Linked by Adam S on Mon 26th Oct 2015 14:00 UTC
Mac OS X For all of the strengths of OS X, two of the complaints recycled year after year are the aged filesystem, HFS+, with its lack of file integrity, and the file manager, the Finder. While replacing HFS+ remains out of our reach, an alternative to the Finder for day-to-day tasks has been achievable for some time. Enter "Commander One," a dual-pane file manager that seeks to fill in the holes that the Finder has famously left. Let's dig in and see what Commander One has to offer.
Thread beginning with comment 619762
To view parent comment, click here.
To read all comments associated with this story, please click here.
Bill Shooter of Bul
Member since:
2006-07-14

Well, I've heard a couple stories why. One concerned a lawsuit by NetApp against Sun that Apple was afraid of. The other is detailed here in ars technica:

http://arstechnica.com/apple/2009/10/apple-abandons-zfs-on-mac-os-x...

Reply Parent Score: 2

Drumhellar Member since:
2005-07-12

Looking at the details of the suit, I suspect it wasn't much of an issue - it was already going on for years before Apple's announcement, and came to an end shortly after their initial announcements.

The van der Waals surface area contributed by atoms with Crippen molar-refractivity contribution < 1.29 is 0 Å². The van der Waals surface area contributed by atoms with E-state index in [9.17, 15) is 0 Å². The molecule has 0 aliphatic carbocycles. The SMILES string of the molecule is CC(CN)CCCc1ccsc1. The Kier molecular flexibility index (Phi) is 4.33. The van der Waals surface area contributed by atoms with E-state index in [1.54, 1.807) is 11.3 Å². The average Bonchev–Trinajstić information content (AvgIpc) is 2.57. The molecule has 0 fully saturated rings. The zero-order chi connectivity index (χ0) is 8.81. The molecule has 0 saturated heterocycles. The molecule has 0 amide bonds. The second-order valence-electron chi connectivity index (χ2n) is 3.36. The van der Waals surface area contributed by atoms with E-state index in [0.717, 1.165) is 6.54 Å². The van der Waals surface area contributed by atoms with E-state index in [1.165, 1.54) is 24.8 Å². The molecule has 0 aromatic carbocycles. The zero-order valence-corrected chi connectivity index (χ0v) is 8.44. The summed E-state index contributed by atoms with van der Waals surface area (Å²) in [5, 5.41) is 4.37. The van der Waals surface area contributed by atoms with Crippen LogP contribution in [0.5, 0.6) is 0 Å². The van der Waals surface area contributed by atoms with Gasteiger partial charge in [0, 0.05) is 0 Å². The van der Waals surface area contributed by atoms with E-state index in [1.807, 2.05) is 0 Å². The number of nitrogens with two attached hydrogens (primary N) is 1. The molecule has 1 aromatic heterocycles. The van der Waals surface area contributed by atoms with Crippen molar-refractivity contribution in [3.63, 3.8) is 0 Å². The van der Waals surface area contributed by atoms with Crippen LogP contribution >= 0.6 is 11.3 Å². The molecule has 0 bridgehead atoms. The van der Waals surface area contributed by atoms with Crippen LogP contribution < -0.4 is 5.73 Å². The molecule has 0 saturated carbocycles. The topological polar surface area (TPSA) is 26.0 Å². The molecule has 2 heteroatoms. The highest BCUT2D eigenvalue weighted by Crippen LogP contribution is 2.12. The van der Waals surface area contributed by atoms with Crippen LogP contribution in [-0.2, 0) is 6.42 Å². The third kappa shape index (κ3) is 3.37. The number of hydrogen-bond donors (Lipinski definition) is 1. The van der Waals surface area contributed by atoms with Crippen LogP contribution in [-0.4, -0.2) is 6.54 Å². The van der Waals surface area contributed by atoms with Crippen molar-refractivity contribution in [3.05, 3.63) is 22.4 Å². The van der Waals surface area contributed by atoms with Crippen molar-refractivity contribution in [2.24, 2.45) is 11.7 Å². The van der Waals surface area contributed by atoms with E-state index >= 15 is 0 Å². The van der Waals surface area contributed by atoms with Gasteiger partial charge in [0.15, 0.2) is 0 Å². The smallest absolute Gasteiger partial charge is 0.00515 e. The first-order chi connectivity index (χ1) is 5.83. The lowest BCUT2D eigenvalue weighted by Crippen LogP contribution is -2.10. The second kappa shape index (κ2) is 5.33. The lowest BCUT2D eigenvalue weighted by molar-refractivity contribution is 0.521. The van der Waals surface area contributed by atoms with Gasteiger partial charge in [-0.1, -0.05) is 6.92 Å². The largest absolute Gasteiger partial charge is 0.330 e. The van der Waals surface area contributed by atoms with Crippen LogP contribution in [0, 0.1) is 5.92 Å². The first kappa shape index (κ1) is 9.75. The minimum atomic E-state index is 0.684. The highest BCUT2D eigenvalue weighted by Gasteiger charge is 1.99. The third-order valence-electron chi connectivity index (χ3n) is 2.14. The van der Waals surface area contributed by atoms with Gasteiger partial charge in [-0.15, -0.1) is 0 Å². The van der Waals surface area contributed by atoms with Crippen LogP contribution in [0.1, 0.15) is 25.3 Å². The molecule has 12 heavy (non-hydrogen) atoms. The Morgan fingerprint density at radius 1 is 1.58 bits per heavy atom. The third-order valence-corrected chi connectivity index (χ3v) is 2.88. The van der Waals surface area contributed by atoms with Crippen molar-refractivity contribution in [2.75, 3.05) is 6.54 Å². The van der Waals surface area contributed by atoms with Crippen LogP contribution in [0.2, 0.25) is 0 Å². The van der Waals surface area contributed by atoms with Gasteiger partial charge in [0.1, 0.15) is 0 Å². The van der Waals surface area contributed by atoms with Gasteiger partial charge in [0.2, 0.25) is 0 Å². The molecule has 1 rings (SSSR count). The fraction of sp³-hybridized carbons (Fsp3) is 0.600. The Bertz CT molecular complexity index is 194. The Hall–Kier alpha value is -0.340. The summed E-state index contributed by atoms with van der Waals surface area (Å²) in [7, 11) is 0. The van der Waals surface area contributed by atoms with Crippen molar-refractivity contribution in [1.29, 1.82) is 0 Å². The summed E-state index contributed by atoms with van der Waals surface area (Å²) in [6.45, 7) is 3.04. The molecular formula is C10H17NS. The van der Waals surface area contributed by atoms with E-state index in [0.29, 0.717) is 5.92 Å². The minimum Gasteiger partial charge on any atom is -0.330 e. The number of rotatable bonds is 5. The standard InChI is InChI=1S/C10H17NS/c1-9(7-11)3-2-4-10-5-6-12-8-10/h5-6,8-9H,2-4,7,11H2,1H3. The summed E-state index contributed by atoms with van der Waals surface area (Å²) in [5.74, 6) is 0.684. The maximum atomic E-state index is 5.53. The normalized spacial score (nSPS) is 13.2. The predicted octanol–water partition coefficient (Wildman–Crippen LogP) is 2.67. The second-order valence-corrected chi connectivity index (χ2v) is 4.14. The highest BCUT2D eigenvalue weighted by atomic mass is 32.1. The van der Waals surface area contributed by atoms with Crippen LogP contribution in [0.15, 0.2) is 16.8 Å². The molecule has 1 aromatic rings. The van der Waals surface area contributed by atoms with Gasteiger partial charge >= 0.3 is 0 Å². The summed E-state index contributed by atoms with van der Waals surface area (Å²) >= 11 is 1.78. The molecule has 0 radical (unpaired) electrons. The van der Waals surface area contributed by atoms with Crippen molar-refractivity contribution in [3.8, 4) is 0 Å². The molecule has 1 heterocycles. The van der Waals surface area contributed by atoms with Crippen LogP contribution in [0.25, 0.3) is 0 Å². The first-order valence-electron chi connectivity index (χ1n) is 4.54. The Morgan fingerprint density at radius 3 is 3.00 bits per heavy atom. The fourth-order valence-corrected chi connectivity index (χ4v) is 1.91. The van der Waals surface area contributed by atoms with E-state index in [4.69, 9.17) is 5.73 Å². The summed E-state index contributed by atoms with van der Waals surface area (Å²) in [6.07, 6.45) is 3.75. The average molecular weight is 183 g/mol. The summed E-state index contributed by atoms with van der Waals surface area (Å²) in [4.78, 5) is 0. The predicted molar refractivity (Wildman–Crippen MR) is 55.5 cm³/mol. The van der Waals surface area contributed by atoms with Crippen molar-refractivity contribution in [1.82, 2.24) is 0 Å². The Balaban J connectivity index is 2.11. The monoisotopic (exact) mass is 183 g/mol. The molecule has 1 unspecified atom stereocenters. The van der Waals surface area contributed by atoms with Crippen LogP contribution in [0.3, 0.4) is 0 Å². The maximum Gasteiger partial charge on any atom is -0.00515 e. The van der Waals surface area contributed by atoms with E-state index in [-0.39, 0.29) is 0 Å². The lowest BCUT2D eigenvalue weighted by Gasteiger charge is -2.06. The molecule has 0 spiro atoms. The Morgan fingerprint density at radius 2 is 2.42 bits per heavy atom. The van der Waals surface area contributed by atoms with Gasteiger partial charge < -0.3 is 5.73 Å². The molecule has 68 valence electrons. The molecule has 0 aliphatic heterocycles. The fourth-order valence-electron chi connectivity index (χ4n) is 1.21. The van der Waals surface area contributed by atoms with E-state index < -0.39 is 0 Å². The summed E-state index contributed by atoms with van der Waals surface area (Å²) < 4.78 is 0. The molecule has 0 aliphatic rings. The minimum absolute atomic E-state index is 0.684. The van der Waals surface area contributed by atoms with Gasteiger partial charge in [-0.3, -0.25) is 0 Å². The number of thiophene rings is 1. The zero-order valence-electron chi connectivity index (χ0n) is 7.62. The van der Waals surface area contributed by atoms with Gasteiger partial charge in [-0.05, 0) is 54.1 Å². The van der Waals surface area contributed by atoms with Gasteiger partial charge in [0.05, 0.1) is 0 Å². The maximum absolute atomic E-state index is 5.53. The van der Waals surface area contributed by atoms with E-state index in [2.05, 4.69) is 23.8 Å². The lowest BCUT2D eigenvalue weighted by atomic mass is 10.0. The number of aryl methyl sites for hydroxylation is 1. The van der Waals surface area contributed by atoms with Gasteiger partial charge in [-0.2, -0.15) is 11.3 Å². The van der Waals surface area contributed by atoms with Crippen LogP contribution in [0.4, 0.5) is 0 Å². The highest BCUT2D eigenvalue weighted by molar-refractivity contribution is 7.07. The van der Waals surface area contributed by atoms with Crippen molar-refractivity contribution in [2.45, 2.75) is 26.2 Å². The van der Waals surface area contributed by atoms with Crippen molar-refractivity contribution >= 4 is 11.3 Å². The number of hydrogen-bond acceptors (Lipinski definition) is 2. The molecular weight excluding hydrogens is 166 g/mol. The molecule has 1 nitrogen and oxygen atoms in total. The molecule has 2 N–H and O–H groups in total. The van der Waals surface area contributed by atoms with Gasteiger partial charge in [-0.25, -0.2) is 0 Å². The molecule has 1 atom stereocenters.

However, licensing does make sense - not that CDDL is incompatible with APSL (I don't think it is), but that Apple wanted to be able to release it under its own licensing.

But, it could be that Apple already knew they were winding down the XServe, meaning there wouldn't have been much wide-spread interest in ZFS. They might still be rolling their own FS, though.

Who knows.

Reply Parent Score: 2

Bill Shooter of Bul Member since:
2006-07-14

I think they might have been able to use the open sourced version, but they may have been looking to not manage and continue to follow all of sun's updates, in the fears that they might take dev private. Which, I think they did. Trying to maintain compatibility and feature set with a closed source version, is kind of a nightmare if you care about compatibility.

I think time machine was there answer to this idea of low cost easy backups. Probably icloud was also a contender. I'm not sure if they really care about local data anymore. Good enough, is probably good enough.

Reply Parent Score: 2